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I'm writing a app for both linux & windows, and noticed that the GCC build is producing a lot of useless calls to the copy constructor.

Here's an example code to produce this behavior:

struct A
{
    A()                { std::cout << "default" << std::endl; }
    A(A&& rvalue)      { std::cout << "move"    << std::endl; }
    A(const A& lvalue) { std::cout << "copy"    << std::endl; }
    A& operator =(A a) { std::cout << "assign"  << std::endl; return *this; }
};

BOOST_AUTO_TEST_CASE(test_copy_semantics)
{
    std::vector<A> vec_a( 3 );
}

This test just creates a vector of 3 elements. I expect 3 default constructor calls and 0 copies as there are no A lvalues.

In Visual C++ 2010, the output is:

default
move
default
move
default
move

In GCC 4.4.0 (MinGW), (-O2 -std=c++0x), the output is:

default
copy
copy
copy

What is going on and how do I fix it? Copies are expensive for the actual class, default construction and moves are cheap.

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1  
Have you looked at the <vector> header? What is the constructor doing? The GCC behavior is consistent with the C++03 spec, where an object is default constructed then copied N times. It's possible that your version of the standard library doesn't support the new constructor added to C++0x, which default constructs N elements. –  James McNellis Feb 1 '11 at 17:13
1  
Because the example uses C++0x language features, I'm assuming this is a question about the C++0x spec, not the C++03 spec. –  Howard Hinnant Feb 1 '11 at 17:20
1  
Same output with GCC 4.5 –  tstenner Feb 1 '11 at 18:18
    
What options (flags) did you use to compile the g++ version. –  Loki Astari Feb 1 '11 at 18:35

5 Answers 5

up vote 17 down vote accepted

Both implementations (Visual C++ 2010 and GCC 4.4.0) are in error. The correct output is:

default
default
default

This is specified in 23.3.5.1 [vector.cons]/4:

Requires: T shall be DefaultConstructible.

The implementation is not allowed to assume that A is either MoveConstructible nor CopyConstructible.

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5  
+1, good catch on the VS side of it. –  David Rodríguez - dribeas Feb 1 '11 at 17:21
    
You're right, my next question was going to be why is VC move constructing at all. Is there anything that can be done? Any idea if stlport or ea's implementations are more conforming? –  Inverse Feb 1 '11 at 18:10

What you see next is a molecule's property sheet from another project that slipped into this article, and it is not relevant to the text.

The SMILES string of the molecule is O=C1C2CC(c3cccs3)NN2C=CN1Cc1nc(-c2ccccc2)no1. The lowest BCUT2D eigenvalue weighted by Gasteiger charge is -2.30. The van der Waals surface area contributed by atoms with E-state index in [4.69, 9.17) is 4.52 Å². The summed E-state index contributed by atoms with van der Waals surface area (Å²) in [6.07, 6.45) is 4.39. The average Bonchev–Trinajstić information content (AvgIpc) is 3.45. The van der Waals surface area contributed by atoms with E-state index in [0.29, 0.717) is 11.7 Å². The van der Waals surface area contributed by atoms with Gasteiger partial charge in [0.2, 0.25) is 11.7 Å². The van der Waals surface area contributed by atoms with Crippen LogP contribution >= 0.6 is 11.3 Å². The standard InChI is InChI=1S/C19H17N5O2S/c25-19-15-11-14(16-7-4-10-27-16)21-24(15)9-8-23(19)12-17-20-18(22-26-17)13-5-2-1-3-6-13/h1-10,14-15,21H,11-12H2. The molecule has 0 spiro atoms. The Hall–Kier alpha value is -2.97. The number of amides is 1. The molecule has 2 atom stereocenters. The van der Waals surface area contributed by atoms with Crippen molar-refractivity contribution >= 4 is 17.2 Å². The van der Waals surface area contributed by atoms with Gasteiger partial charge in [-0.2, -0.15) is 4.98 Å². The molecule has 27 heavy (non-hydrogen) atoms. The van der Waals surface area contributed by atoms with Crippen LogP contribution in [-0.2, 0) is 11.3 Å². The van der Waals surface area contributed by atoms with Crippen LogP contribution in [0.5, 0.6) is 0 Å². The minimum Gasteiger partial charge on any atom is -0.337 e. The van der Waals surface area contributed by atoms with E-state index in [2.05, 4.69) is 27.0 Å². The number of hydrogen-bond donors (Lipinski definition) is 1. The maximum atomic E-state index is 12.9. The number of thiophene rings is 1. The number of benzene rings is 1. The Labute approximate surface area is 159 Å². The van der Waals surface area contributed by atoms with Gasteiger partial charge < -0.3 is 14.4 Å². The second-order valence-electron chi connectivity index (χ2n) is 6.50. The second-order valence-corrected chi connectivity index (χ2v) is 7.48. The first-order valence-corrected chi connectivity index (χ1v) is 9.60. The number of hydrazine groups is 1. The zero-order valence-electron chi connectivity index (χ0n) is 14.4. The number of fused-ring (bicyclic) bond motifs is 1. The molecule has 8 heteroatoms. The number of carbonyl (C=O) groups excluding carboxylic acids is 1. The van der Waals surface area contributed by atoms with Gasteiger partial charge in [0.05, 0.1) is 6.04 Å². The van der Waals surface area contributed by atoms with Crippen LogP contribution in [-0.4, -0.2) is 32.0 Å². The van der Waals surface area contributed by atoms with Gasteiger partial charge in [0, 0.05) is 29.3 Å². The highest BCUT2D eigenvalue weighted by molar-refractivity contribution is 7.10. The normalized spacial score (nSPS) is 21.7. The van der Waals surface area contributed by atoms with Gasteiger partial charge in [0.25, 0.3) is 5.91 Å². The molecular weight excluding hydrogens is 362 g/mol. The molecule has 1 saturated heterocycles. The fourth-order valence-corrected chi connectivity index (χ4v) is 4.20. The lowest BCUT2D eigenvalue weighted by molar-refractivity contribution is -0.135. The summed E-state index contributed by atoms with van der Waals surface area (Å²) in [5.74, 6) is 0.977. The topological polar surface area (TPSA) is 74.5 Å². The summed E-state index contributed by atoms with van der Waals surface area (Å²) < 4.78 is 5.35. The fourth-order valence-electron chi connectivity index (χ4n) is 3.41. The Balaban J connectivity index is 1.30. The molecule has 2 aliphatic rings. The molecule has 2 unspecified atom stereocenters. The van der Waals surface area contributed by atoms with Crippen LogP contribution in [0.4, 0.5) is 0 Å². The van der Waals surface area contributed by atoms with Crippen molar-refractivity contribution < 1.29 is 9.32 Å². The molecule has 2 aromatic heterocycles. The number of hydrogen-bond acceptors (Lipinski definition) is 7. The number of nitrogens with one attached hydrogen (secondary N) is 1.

4  
I've reported the Visual C++ issue. –  James McNellis Feb 1 '11 at 18:25
1  
@James if it's actually a std library issue not a compiler issue you should probably report it to Dinkumware too –  Rup Feb 1 '11 at 19:10
1  
Just to follow up: this has been fixed in Visual C++. If you compile the code with the Visual Studio 11 Developer Preview, it will produce the correct output. –  James McNellis Oct 31 '11 at 17:11

Looks like the problem is that the version of g++ that you have does not have a C++0x fully compliant library. In particular, in C++03, the size constructor of std::vector has the following signature:

// C++ 03
explicit vector(size_type n, const T& value = T(),
const Allocator& = Allocator());

With that function signature and your call, a temporary is created, then bound by the constant reference and copies of it are created for each one of the elements.

while in C++0x there are different constructors:

// C++0x
explicit vector(size_type n);
vector(size_type n, const T& value, const Allocator& = Allocator());

In this case, your call will match the first signature, and the elements should be default constructed with placement new over the container (as @Howard Hinnant correctly points out in his answer the compiler should not call the move constructor at all).

You can try and check if more recent versions of g++ have an updated standard library, or you can work around the issue by manually adding the elements:

std::vector<A> v;
v.reserve( 3 );     // avoid multiple relocations
while (v.size() < 3 ) v.push_back( A() );
share|improve this answer

Try this then:

std::vector<A> vec_a;
vec_a.reserve(3);
for (size_t i = 0; i < 3; ++i)
  vec_a.push_back(A());

What you're trying to do is force the initialization process to use construct+move for each value instead of construct and then copy/copy/copy. These are just different philosophies; the libraries authors couldn't possibly know which is going to be the best for any given type.

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4  
This is more than different philosophies. The C++0x draft specifies the correct behavior. –  Howard Hinnant Feb 1 '11 at 17:19
1  
+1, the proposed code is in fact a workaround. –  David Rodríguez - dribeas Feb 1 '11 at 18:10

You can add special (cheap) case to copy ctor algorithm when copying default constructed object to "this" object. It's just a workaround, however, the behaviour is strange enough. Both compilers (libraries) create a temporary object on the stack, then gcc copies this temporary to the targets 3 times; msvc recreates temporary object 3 times (!) (on the stack too) and moves 3 timesn to targets. I don't understand why they don't create objects directly in place.

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I think, that all 3 variants do not violate C++0x draft. It requires following: 1. Constructs a vector with n value-initialized elements 2. T shall be DefaultConstructible 3. Linear in n

All 3 variants satisfy 1, as default + copy, default + move are equivalent to default All 3 variants satisfy 3 All 3 variants satisfy 2: they work for DefaultConstructible types. Specific algorithm can be used for Moveable types. It is a general practice in STL to use different versions of algorithms for types with different capabilities.

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